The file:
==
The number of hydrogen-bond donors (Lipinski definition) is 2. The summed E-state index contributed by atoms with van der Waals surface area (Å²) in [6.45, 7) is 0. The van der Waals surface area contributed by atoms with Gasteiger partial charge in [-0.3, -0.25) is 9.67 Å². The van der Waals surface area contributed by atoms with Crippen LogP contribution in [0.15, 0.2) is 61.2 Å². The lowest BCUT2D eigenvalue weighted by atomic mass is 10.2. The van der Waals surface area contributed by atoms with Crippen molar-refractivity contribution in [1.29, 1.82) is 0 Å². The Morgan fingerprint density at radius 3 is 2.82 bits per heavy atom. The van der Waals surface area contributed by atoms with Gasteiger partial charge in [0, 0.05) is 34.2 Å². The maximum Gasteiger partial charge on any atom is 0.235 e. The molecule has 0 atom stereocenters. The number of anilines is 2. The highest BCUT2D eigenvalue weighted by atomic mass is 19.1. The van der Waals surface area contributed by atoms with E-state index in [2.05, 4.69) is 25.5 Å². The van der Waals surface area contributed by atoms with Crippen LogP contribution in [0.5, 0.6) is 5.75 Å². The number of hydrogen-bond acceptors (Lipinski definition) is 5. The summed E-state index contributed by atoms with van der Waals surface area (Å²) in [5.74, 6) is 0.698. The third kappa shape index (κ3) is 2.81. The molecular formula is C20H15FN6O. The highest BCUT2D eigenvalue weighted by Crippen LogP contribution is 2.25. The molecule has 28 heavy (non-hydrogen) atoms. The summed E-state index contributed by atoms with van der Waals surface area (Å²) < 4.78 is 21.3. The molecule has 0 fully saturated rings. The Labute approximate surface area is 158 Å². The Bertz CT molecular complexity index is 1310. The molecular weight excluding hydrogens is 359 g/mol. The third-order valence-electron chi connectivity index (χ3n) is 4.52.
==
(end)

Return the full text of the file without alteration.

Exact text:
The number of hydrogen-bond donors (Lipinski definition) is 2. The summed E-state index contributed by atoms with van der Waals surface area (Å²) in [6.45, 7) is 0. The van der Waals surface area contributed by atoms with Gasteiger partial charge in [-0.3, -0.25) is 9.67 Å². The van der Waals surface area contributed by atoms with Crippen LogP contribution in [0.15, 0.2) is 61.2 Å². The lowest BCUT2D eigenvalue weighted by atomic mass is 10.2. The van der Waals surface area contributed by atoms with Crippen molar-refractivity contribution in [1.29, 1.82) is 0 Å². The Morgan fingerprint density at radius 3 is 2.82 bits per heavy atom. The van der Waals surface area contributed by atoms with Gasteiger partial charge in [0, 0.05) is 34.2 Å². The maximum Gasteiger partial charge on any atom is 0.235 e. The molecule has 0 atom stereocenters. The number of anilines is 2. The highest BCUT2D eigenvalue weighted by atomic mass is 19.1. The van der Waals surface area contributed by atoms with E-state index in [2.05, 4.69) is 25.5 Å². The van der Waals surface area contributed by atoms with Crippen LogP contribution in [0.5, 0.6) is 5.75 Å². The number of hydrogen-bond acceptors (Lipinski definition) is 5. The summed E-state index contributed by atoms with van der Waals surface area (Å²) in [5.74, 6) is 0.698. The third kappa shape index (κ3) is 2.81. The molecular formula is C20H15FN6O. The highest BCUT2D eigenvalue weighted by Crippen LogP contribution is 2.25. The molecule has 28 heavy (non-hydrogen) atoms. The summed E-state index contributed by atoms with van der Waals surface area (Å²) < 4.78 is 21.3. The molecule has 0 fully saturated rings. The Labute approximate surface area is 158 Å². The Bertz CT molecular complexity index is 1310. The molecular weight excluding hydrogens is 359 g/mol. The third-order valence-electron chi connectivity index (χ3n) is 4.52.